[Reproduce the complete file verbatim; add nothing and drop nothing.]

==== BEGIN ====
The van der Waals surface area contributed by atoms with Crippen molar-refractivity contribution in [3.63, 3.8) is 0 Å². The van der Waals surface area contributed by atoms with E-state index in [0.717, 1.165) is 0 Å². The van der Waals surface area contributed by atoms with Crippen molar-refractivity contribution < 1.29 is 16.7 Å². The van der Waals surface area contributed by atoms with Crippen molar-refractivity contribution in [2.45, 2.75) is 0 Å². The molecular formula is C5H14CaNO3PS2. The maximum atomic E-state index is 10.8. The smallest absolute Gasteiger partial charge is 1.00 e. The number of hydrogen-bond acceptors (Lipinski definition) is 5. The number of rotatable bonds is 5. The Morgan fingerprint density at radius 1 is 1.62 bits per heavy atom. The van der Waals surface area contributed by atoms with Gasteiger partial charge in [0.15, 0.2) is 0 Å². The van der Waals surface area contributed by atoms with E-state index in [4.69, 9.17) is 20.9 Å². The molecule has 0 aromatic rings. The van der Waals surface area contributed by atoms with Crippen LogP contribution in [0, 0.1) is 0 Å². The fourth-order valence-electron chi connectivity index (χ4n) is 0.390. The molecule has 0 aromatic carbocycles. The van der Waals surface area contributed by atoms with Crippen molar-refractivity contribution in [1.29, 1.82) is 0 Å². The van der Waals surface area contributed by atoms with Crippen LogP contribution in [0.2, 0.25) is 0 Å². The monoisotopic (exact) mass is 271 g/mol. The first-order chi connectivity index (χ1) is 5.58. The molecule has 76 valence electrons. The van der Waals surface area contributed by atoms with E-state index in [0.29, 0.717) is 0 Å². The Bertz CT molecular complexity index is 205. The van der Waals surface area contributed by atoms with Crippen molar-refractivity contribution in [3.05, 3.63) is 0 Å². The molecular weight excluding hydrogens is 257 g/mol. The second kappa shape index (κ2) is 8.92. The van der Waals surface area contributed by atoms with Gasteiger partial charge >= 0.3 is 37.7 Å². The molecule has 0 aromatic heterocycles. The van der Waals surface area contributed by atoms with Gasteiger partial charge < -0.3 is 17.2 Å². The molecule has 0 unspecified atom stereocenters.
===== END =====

The van der Waals surface area contributed by atoms with Crippen molar-refractivity contribution in [3.63, 3.8) is 0 Å². The van der Waals surface area contributed by atoms with E-state index in [0.717, 1.165) is 0 Å². The van der Waals surface area contributed by atoms with Crippen molar-refractivity contribution < 1.29 is 16.7 Å². The van der Waals surface area contributed by atoms with Crippen molar-refractivity contribution in [2.45, 2.75) is 0 Å². The molecular formula is C5H14CaNO3PS2. The maximum atomic E-state index is 10.8. The smallest absolute Gasteiger partial charge is 1.00 e. The number of hydrogen-bond acceptors (Lipinski definition) is 5. The number of rotatable bonds is 5. The Morgan fingerprint density at radius 1 is 1.62 bits per heavy atom. The van der Waals surface area contributed by atoms with Gasteiger partial charge in [0.15, 0.2) is 0 Å². The van der Waals surface area contributed by atoms with E-state index in [4.69, 9.17) is 20.9 Å². The molecule has 0 aromatic rings. The van der Waals surface area contributed by atoms with Crippen LogP contribution in [0, 0.1) is 0 Å². The fourth-order valence-electron chi connectivity index (χ4n) is 0.390. The molecule has 0 aromatic carbocycles. The van der Waals surface area contributed by atoms with Crippen molar-refractivity contribution in [1.29, 1.82) is 0 Å². The van der Waals surface area contributed by atoms with Crippen LogP contribution in [0.2, 0.25) is 0 Å². The monoisotopic (exact) mass is 271 g/mol. The first-order chi connectivity index (χ1) is 5.58. The molecule has 76 valence electrons. The van der Waals surface area contributed by atoms with E-state index in [0.29, 0.717) is 0 Å². The Bertz CT molecular complexity index is 205. The van der Waals surface area contributed by atoms with Crippen molar-refractivity contribution in [3.05, 3.63) is 0 Å². The molecular weight excluding hydrogens is 257 g/mol. The second kappa shape index (κ2) is 8.92. The van der Waals surface area contributed by atoms with Gasteiger partial charge >= 0.3 is 37.7 Å². The molecule has 0 aromatic heterocycles. The van der Waals surface area contributed by atoms with Gasteiger partial charge < -0.3 is 17.2 Å². The molecule has 0 unspecified atom stereocenters.